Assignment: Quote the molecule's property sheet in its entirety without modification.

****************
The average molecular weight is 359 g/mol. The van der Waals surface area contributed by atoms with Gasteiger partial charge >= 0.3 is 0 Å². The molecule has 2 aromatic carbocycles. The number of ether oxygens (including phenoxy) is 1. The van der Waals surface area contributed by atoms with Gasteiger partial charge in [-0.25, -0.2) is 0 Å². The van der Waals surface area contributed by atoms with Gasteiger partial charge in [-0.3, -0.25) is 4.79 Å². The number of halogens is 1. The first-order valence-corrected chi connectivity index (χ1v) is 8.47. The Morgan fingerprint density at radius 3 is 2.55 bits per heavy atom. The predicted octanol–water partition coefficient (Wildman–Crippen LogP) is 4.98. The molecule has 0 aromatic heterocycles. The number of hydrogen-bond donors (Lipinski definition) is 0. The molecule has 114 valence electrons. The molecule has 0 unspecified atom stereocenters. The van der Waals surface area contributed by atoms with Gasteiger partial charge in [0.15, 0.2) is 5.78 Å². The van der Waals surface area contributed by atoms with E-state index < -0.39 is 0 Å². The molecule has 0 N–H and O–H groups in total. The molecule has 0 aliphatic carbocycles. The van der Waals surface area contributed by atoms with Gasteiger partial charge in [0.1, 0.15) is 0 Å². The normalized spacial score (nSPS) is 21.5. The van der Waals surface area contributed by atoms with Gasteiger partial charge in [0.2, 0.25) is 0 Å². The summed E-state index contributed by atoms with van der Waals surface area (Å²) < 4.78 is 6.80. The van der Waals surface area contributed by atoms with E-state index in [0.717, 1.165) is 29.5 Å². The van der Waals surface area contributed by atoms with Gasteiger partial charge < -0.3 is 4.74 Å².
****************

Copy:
The average molecular weight is 359 g/mol. The van der Waals surface area contributed by atoms with Gasteiger partial charge >= 0.3 is 0 Å². The molecule has 2 aromatic carbocycles. The number of ether oxygens (including phenoxy) is 1. The van der Waals surface area contributed by atoms with Gasteiger partial charge in [-0.25, -0.2) is 0 Å². The van der Waals surface area contributed by atoms with Gasteiger partial charge in [-0.3, -0.25) is 4.79 Å². The number of halogens is 1. The first-order valence-corrected chi connectivity index (χ1v) is 8.47. The Morgan fingerprint density at radius 3 is 2.55 bits per heavy atom. The predicted octanol–water partition coefficient (Wildman–Crippen LogP) is 4.98. The molecule has 0 aromatic heterocycles. The number of hydrogen-bond donors (Lipinski definition) is 0. The molecule has 114 valence electrons. The molecule has 0 unspecified atom stereocenters. The van der Waals surface area contributed by atoms with Gasteiger partial charge in [0.15, 0.2) is 5.78 Å². The van der Waals surface area contributed by atoms with E-state index < -0.39 is 0 Å². The molecule has 0 N–H and O–H groups in total. The molecule has 0 aliphatic carbocycles. The van der Waals surface area contributed by atoms with Gasteiger partial charge in [0.1, 0.15) is 0 Å². The normalized spacial score (nSPS) is 21.5. The van der Waals surface area contributed by atoms with Gasteiger partial charge in [0.2, 0.25) is 0 Å². The summed E-state index contributed by atoms with van der Waals surface area (Å²) < 4.78 is 6.80. The van der Waals surface area contributed by atoms with E-state index in [0.717, 1.165) is 29.5 Å². The van der Waals surface area contributed by atoms with Gasteiger partial charge < -0.3 is 4.74 Å².